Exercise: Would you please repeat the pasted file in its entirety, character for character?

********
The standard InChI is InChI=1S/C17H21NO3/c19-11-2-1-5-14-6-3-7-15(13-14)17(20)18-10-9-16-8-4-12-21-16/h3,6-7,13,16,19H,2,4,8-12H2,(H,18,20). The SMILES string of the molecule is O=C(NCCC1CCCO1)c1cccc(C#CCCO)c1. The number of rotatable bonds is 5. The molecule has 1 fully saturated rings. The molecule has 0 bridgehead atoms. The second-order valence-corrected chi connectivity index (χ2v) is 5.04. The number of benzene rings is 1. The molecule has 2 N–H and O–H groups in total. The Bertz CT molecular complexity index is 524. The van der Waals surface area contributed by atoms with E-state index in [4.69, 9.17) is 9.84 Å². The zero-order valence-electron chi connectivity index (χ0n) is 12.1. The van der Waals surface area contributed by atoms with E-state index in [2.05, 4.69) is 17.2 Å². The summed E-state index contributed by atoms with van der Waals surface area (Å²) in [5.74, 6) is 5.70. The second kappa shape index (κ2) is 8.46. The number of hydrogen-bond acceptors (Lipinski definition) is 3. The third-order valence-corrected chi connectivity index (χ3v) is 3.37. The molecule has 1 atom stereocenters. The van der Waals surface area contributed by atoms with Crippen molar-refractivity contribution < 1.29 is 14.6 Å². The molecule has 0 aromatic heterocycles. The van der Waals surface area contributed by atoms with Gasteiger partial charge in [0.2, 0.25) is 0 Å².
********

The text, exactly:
The standard InChI is InChI=1S/C17H21NO3/c19-11-2-1-5-14-6-3-7-15(13-14)17(20)18-10-9-16-8-4-12-21-16/h3,6-7,13,16,19H,2,4,8-12H2,(H,18,20). The SMILES string of the molecule is O=C(NCCC1CCCO1)c1cccc(C#CCCO)c1. The number of rotatable bonds is 5. The molecule has 1 fully saturated rings. The molecule has 0 bridgehead atoms. The second-order valence-corrected chi connectivity index (χ2v) is 5.04. The number of benzene rings is 1. The molecule has 2 N–H and O–H groups in total. The Bertz CT molecular complexity index is 524. The van der Waals surface area contributed by atoms with E-state index in [4.69, 9.17) is 9.84 Å². The zero-order valence-electron chi connectivity index (χ0n) is 12.1. The van der Waals surface area contributed by atoms with E-state index in [2.05, 4.69) is 17.2 Å². The summed E-state index contributed by atoms with van der Waals surface area (Å²) in [5.74, 6) is 5.70. The second kappa shape index (κ2) is 8.46. The number of hydrogen-bond acceptors (Lipinski definition) is 3. The third-order valence-corrected chi connectivity index (χ3v) is 3.37. The molecule has 1 atom stereocenters. The van der Waals surface area contributed by atoms with Crippen molar-refractivity contribution < 1.29 is 14.6 Å². The molecule has 0 aromatic heterocycles. The van der Waals surface area contributed by atoms with Gasteiger partial charge in [0.2, 0.25) is 0 Å².